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Fall in patient satisfaction due to crisis in general practice, says BMA

by Julie Griffiths
18 July 2022

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The fall in patient satisfaction rates revealed in the latest GP patient survey for England is due to the workforce crisis in general practice, says the BMA’s GP committee.

NHS England’s latest GP patient survey published last week revealed that patient satisfaction levels have gone down over the past year.

Only 56% said they had a ‘good experience of making an appointment’, compared with 71% in 2021.

Meanwhile, 72% of patients reported having an overall good experience of their GP practice, also a decrease from 83% in 2021.

Dr Farah Jameel, BMA England GP committee chair, said the findings were a ‘stark reflection of the capacity shortfall that general practice is facing’.

She said GP practices shared patients’ frustration when high-quality and timely care did not happen as expected.

‘We’ve been saying for years that general practice needs investment, more GPs, and more support to see as many patients as possible in a way which meets their needs. We too feel dissatisfied after years of under-investment, ever increasing workload, and a Government who has not been listening to us,’ said Dr Jameel.

RCGP chair Professor Martin Marshall said the survey pointed to a service under unsustainable pressure.

‘These findings reflect an over-stretched service, with GPs and our teams doing our best for patients under intense workload and workforce pressures,’ he said.

Practice teams were ‘working flat out to deliver increasingly complex care to the rising numbers of patients that need it’, said Prof Marshall.

He said that while the complexity and intensity of GP workload is ever-growing, numbers of full-time, fully qualified GPs has fallen by 1,737 from September 2015 to May 2022.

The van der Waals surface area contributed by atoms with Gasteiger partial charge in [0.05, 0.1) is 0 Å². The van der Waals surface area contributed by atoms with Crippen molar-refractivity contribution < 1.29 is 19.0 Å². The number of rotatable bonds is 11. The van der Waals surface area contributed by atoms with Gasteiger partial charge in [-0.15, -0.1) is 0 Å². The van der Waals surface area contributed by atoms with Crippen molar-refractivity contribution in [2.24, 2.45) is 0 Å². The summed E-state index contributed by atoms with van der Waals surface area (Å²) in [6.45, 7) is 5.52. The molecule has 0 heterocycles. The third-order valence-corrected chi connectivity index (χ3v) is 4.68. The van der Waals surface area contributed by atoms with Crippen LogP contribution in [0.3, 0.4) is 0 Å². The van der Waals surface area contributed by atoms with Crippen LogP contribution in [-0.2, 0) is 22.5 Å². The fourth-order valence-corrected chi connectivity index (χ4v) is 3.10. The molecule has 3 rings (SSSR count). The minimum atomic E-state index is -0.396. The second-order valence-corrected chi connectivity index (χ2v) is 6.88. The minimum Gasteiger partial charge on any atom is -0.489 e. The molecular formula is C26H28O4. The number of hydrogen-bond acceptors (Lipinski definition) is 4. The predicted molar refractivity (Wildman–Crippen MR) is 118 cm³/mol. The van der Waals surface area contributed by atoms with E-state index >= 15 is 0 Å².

‘Put simply, GPs don’t have the time or resources to deliver the type of care they want to deliver for their patients. Working at this intensity is unsustainable and it’s taking its toll on GP teams, who are burning out and feeling forced to evaluate their future commitment to general practice. Sadly, this is likely to get worse,’ said Prof Marshall.

The survey, which was published in July but covered January to April 2022, also revealed a decline in the number of patients who were satisfied with the appointment offered and which they accepted. It dropped from 82% last year to 72% in 2022.

Dr Jameel said general practice appointment bookings reached record highs over the winter and there were not enough doctors to safely meet demand.

‘There has been a failure of successive Governments to recruit enough GPs, and crucially retain those we’ve already got, leading to those staff that remain being forced to plug the gaps in the service,’ he said.

Dr Jameel noted that ‘it is testament to how hard our teams are working’ that more than 70% of the public still reported a good overall experience of their GP practice.

Prof Martin said the findings must be seen as ‘a wake-up call to Government and policy makers’.

The annual survey, conducted by Ipsos MORI on behalf of NHS England since 2007, polled 720,000 patients in England.